Saskatchewan's first potash mine in over 40 years celebrated its grand opening Tuesday.

The K+S Bethune Potash mine will be used to process raw potash from the ground and get it ready for market. The mine will create 400 permanent jobs.

“There's lots of room for optimism in terms of the long-term future of this sector because it's about fertilizer and food,” said Premier Brad Wall. “Saskatchewan's obviously a strategic player in the potash area and the fertilizer area, and will be even more so now because of K+S.”

The mine is the largest and most expensive in German fertilizer company K+S's history, costing more than $4-billion Cdn.

“This is a province with potash resource, but that's not the only aspect that makes mining here so attractive,” said Ulrich Lamp, CEO of K+S Potash Canada. “Like the living skies, the people of Saskatchewan have an openness that's one of a kind.”

K+S also partnered with CP Rail and Pacific Coast Terminals to ensure the final product reaches the coast effectively.

But, the project hasn't come without challenges. Since K+S broke ground in 2012, U.S. potash prices have decreased by around 50 per cent.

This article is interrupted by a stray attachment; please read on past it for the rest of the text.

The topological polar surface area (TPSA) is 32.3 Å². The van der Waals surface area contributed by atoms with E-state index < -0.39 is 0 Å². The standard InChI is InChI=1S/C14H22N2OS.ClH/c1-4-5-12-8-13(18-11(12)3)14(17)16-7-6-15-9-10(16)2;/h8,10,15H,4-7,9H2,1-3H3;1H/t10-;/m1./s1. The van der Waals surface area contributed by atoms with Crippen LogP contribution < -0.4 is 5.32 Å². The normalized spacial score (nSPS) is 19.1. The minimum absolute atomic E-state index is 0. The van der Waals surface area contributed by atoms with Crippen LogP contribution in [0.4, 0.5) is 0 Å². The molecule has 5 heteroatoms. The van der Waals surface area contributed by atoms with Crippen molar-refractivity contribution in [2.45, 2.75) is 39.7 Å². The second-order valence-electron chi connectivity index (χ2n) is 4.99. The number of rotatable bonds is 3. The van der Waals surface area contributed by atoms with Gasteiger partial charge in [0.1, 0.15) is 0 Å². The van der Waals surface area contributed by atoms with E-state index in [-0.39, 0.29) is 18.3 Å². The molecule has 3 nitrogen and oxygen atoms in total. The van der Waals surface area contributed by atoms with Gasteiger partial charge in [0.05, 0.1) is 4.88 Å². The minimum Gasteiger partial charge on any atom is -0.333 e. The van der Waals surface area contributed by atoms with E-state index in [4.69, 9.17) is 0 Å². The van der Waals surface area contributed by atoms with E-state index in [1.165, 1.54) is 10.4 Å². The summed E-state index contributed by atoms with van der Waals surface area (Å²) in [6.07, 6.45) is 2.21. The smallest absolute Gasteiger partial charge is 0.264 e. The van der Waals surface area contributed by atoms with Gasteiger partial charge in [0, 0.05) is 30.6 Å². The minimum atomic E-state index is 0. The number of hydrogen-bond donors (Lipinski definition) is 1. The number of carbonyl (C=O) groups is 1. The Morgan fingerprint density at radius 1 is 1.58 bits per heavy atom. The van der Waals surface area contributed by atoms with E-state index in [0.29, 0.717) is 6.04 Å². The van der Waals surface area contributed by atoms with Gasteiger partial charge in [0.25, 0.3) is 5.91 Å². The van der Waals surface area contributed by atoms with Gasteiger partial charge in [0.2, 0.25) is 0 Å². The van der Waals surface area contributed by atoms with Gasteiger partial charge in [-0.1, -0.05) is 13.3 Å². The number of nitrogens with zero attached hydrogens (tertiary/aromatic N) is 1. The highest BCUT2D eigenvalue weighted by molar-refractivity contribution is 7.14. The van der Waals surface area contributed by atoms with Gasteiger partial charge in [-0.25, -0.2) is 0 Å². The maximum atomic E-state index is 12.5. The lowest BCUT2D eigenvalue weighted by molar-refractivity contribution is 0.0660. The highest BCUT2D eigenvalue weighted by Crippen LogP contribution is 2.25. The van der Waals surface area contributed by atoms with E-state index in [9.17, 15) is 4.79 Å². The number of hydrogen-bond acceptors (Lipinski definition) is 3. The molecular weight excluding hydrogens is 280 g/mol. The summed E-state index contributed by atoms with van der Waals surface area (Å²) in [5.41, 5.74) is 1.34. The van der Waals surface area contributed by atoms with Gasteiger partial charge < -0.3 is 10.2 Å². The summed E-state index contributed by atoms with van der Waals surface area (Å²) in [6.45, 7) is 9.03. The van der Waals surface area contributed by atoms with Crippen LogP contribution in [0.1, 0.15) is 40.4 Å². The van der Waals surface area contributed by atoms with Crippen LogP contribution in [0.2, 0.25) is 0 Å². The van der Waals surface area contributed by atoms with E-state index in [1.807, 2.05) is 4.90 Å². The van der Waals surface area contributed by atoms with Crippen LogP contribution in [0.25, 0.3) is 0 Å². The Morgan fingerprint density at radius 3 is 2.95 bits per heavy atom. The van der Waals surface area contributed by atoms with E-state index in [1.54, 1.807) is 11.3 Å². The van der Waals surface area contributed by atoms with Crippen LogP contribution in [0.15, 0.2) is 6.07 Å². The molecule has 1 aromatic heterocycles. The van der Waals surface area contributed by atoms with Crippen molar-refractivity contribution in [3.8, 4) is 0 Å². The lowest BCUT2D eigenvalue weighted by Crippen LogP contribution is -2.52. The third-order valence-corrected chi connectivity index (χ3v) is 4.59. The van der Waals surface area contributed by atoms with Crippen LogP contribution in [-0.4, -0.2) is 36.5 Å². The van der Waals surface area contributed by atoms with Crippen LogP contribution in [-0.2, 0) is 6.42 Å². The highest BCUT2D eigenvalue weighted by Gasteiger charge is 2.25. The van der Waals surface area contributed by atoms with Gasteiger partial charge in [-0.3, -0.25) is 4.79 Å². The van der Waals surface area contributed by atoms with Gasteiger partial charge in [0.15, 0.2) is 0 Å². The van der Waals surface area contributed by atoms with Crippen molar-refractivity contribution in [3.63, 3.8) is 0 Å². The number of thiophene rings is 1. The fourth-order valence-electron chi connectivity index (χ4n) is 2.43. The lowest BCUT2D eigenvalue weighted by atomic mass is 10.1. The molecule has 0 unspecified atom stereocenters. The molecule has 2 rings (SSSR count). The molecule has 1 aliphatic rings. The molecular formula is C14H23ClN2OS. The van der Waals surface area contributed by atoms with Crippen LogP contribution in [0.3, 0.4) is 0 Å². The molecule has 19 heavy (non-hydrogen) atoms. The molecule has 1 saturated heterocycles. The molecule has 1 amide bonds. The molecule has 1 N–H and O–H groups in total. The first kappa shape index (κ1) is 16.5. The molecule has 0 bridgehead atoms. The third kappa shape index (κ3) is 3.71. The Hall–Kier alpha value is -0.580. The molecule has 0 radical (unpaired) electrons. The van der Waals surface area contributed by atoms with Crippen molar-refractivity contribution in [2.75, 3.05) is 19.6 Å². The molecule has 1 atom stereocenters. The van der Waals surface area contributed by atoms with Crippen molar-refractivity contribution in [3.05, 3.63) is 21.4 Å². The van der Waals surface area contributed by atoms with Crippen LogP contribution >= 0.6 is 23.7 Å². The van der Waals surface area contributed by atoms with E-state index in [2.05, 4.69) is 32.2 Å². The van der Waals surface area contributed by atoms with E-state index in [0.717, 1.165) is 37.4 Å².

“To tell you the truth, we made the investment decision at a time when prices were significantly higher. But when you are on the road to build such a big plant, you are well advised that you continue building the plant until it's finished,” said K+S AG CEO Norbert Steiner.

The mine is expected to produce its first marketable tonne of potash by the end of June. That product will be transported by freight train to Vancouver before being shipped internationally. K+S expects to reach production capacity of two million tons by the end of 2017.